We were landing in Mexico. And so we did. And three hours later, we were home.




Wednesday, February 03, 2010

Ecuador

Well, I'm back. During my last week in Ecuador, I had so little internet access there was a day I didn't even get a chance to check my email. My only alternative on some days was to borrow a friends smartphone to glance briefly at my Gmail before going back to real life. 


So it shouldn't be a surprise that I'm writing a summary blog entry about my entire visit, instead of a series of short ones.  

I spend only two out of thirty-three nights in Ecuador at the beach. One time, in a tent on the sand. The other, in Dale and Janet Horst's guest bedroom. It was hard to get away from Guayaquil, mostly because if I went to the beach, I wanted to do it in company of people I loved. And I got lucky, because both times, I did. And I met up with some loved ones, there, too:


Old Kuma is riddled with ticks, but still standing. It might have been my last goodbye from this former Horne.

The beach is always good to my soul. I spent time with Raul, Karen, Daniel and Heather Moore that time there, and felt the foundation of our long friendships under my feet, even though it had been three years since I'd spend time with Karen, and a year and a half for the rest. That reassuring feeling keeps me going back to a place that is harder and harder to call home. Going back reminds the hold it has over me, though. And who I am, because of that.

I also spent a lot of January with the kids from the graduating class of 2010. Five of them finished at the same inner-city public high-school, and I went to their convocation ceremony. I have known some of them for twelve years, since they started at our school in Guayaquil. I cried. How could I not have? Freddy: the middle child of eleven offspring. His mom was in a literacy program a few years ago and I do not know how much progress she made, and his dad works construction. In his numerous family, Freddy is the first to graduate from high school. 

Rebecca: she was adopted as a baby, but only found out a few years ago that her mom is not her real mom. But out of all her immediate and extended family, she, too, is the first to finish high school, and she did so with an 18.55 (out of 20) average. 

Jennifer: the only daughter in a family of 6, the day she was going to accept her diploma on that stage her father had told her he didn't care about her goals in life or what she made of it. She is also the first in her family to graduate from high school, as neither of her parents nor her older brothers did. 

Francisca: After her fathers death this year, an older sister is the only person with any sort of income in Francisca's household. But "Panchita" is so driven to succeed, she has already found a full time job to do during the day while she continues on to university studies, night school. She'll be getting up at 5:30 to get to work by 7, then after getting off at 3 she will travel to her classes which will start at 4 p.m. and go, on some days, until 10. I sure wouldn't study if that was what my life was going to look like.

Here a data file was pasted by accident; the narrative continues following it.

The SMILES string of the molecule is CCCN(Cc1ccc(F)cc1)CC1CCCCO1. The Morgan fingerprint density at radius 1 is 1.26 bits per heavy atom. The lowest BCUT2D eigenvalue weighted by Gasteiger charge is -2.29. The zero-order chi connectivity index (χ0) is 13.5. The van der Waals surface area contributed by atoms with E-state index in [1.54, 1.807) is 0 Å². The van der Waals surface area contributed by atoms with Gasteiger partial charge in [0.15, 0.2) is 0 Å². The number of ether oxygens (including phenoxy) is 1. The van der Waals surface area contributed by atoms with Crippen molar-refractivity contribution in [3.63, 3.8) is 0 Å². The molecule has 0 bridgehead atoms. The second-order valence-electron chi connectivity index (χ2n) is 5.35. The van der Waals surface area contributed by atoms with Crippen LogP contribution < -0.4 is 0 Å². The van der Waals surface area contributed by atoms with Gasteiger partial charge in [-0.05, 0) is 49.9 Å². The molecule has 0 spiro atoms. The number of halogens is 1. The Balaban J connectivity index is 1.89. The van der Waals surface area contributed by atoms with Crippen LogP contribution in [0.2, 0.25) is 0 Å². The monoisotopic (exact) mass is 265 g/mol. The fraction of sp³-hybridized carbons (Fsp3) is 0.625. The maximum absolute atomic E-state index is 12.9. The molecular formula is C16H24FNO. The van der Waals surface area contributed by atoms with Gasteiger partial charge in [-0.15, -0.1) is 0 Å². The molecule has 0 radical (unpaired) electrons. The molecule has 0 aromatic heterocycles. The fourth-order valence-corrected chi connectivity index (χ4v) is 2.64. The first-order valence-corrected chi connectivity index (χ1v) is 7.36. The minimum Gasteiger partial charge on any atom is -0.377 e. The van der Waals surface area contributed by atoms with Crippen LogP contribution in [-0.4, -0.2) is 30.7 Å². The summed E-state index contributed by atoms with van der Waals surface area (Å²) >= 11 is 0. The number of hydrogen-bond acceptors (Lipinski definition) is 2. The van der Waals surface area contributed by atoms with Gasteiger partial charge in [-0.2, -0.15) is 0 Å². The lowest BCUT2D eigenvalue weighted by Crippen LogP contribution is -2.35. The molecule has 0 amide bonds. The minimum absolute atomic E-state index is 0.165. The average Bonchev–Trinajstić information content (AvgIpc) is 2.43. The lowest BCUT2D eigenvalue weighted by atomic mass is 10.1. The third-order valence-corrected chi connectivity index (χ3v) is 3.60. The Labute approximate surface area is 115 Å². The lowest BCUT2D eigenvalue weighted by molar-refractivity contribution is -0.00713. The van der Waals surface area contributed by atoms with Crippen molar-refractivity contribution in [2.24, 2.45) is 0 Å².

Francisca asked me to be her graduation godmother (Photo by Nikki Horne). 

I also spent some time during the month with old friends from high school, and news friends from the internet. It was a good month, somewhat tinted by being away from Paul and feeling out of touch with him. It is an old life, my life in Guayaquil: there are so many parts to it. It was easy to feel 16 again, 18, 21 and even 8 or 9, when I climbed up a mango tree for the fruit. I am, however, 24 now. Next time I go back, I will have to have a job waiting or a project to work on. This time, my project was a scholarship application process for the graduates, and a freelance story I never finished researching (the story itself isn't really done happening,yet). But I feel strongly that I want to go back for more than social visits, in the future. 



Monday, January 18, 2010

Award winner

Last night, my "Dawgfather v. the police" story that was published in The Gazette in September won a Canadian University Press award for excellence in student journalism, a Johnny.  The prize comes with a $500 cheque, and an inscription on the CUP News Writing winners plaque.

Because the Gazette website hasn't been updated since last year, and my story never made it up there, anyway, due to a delay of web work at the beginning of the school year, I'm posting the winning story here, so it can be read somewhere, at least. The story is missing the excellent photo of the Dawgfather holding a bike, which was printed with the story and shot by Pau Balite, but here is a photo of the man I found on the internet:

"I said ‘There’s pizza men at my door pretending to be cops. She called me back and said ‘No, they actually are cops.’”


The Dawgfather v. the police
Police fine street vendor/cyclist $1,300 in two minutes

by Bethany Horne, News Editor
Dalhousie Gazette 142-03, Sept. 25-Oct. 2



The man selling hot dogs in front of the Student Union Building knows his rights. As a black Muslim in a ci a ty with ingrained racism, he says he has to.
Every student at Dalhousie knows him as the Dawgfather. The Halifax Regional Police department knows him as Gerald Arthur Reddick. They know him as the man ticketed, in the space of two minutes, for eight different bicycle violations on the night of Sept. 15.
The fines on the eight tickets add up to $1,316.
But the story Reddick tells about that night is very different from the story as it is recorded in pencil scratches on the eight green slips of carbon paper.